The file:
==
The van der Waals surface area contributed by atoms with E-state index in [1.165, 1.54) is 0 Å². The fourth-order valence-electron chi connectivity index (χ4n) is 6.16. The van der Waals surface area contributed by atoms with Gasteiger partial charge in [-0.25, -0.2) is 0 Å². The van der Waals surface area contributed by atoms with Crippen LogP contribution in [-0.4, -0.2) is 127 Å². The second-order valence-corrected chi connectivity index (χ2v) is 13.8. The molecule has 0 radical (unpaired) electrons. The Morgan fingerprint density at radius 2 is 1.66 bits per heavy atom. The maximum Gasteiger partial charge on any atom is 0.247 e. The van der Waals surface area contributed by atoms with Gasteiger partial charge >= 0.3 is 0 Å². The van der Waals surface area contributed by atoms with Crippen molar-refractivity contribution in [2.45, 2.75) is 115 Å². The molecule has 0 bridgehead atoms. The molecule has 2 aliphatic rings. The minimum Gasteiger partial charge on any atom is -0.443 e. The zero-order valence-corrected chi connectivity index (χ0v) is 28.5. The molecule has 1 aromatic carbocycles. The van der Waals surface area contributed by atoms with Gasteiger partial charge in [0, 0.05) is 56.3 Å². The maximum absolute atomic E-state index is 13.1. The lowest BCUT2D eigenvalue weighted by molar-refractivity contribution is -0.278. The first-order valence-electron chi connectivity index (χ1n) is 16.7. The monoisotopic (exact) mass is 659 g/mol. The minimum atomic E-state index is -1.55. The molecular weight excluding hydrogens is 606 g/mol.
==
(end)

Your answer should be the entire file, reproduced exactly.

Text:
The van der Waals surface area contributed by atoms with E-state index in [1.165, 1.54) is 0 Å². The fourth-order valence-electron chi connectivity index (χ4n) is 6.16. The van der Waals surface area contributed by atoms with Gasteiger partial charge in [-0.25, -0.2) is 0 Å². The van der Waals surface area contributed by atoms with Crippen LogP contribution in [-0.4, -0.2) is 127 Å². The second-order valence-corrected chi connectivity index (χ2v) is 13.8. The molecule has 0 radical (unpaired) electrons. The Morgan fingerprint density at radius 2 is 1.66 bits per heavy atom. The maximum Gasteiger partial charge on any atom is 0.247 e. The van der Waals surface area contributed by atoms with Gasteiger partial charge >= 0.3 is 0 Å². The van der Waals surface area contributed by atoms with Crippen molar-refractivity contribution in [2.45, 2.75) is 115 Å². The molecule has 0 bridgehead atoms. The molecule has 2 aliphatic rings. The minimum Gasteiger partial charge on any atom is -0.443 e. The zero-order valence-corrected chi connectivity index (χ0v) is 28.5. The molecule has 1 aromatic carbocycles. The van der Waals surface area contributed by atoms with Gasteiger partial charge in [0, 0.05) is 56.3 Å². The maximum absolute atomic E-state index is 13.1. The lowest BCUT2D eigenvalue weighted by molar-refractivity contribution is -0.278. The first-order valence-electron chi connectivity index (χ1n) is 16.7. The monoisotopic (exact) mass is 659 g/mol. The minimum atomic E-state index is -1.55. The molecular weight excluding hydrogens is 606 g/mol.